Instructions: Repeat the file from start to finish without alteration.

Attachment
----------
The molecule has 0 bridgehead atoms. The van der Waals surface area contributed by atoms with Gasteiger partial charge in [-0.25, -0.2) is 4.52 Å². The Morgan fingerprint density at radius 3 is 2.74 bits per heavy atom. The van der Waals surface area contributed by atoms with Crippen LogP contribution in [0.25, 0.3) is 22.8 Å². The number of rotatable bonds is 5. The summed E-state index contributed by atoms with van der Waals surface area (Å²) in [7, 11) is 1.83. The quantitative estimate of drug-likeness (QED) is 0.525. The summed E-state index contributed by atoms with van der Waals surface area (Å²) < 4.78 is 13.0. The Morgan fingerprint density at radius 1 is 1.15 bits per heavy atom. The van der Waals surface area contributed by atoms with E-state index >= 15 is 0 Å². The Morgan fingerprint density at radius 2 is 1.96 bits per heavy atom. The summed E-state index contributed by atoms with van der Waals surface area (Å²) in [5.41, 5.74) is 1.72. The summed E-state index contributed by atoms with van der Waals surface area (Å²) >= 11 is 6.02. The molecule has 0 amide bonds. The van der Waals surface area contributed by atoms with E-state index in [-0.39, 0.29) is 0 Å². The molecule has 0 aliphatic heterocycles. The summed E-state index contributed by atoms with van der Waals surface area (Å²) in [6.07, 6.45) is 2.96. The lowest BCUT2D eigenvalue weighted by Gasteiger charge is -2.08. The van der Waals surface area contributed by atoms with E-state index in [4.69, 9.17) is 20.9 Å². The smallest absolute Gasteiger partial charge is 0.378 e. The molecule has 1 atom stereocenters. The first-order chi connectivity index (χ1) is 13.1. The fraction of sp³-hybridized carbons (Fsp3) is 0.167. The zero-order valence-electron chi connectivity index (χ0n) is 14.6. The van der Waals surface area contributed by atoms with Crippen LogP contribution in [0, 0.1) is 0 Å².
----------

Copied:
The molecule has 0 bridgehead atoms. The van der Waals surface area contributed by atoms with Gasteiger partial charge in [-0.25, -0.2) is 4.52 Å². The Morgan fingerprint density at radius 3 is 2.74 bits per heavy atom. The van der Waals surface area contributed by atoms with Crippen LogP contribution in [0.25, 0.3) is 22.8 Å². The number of rotatable bonds is 5. The summed E-state index contributed by atoms with van der Waals surface area (Å²) in [7, 11) is 1.83. The quantitative estimate of drug-likeness (QED) is 0.525. The summed E-state index contributed by atoms with van der Waals surface area (Å²) < 4.78 is 13.0. The Morgan fingerprint density at radius 1 is 1.15 bits per heavy atom. The van der Waals surface area contributed by atoms with E-state index >= 15 is 0 Å². The Morgan fingerprint density at radius 2 is 1.96 bits per heavy atom. The summed E-state index contributed by atoms with van der Waals surface area (Å²) in [5.41, 5.74) is 1.72. The summed E-state index contributed by atoms with van der Waals surface area (Å²) >= 11 is 6.02. The molecule has 0 amide bonds. The van der Waals surface area contributed by atoms with E-state index in [-0.39, 0.29) is 0 Å². The molecule has 0 aliphatic heterocycles. The summed E-state index contributed by atoms with van der Waals surface area (Å²) in [6.07, 6.45) is 2.96. The lowest BCUT2D eigenvalue weighted by Gasteiger charge is -2.08. The van der Waals surface area contributed by atoms with E-state index in [4.69, 9.17) is 20.9 Å². The smallest absolute Gasteiger partial charge is 0.378 e. The molecule has 1 atom stereocenters. The first-order chi connectivity index (χ1) is 13.1. The fraction of sp³-hybridized carbons (Fsp3) is 0.167. The zero-order valence-electron chi connectivity index (χ0n) is 14.6. The van der Waals surface area contributed by atoms with Crippen LogP contribution in [0, 0.1) is 0 Å².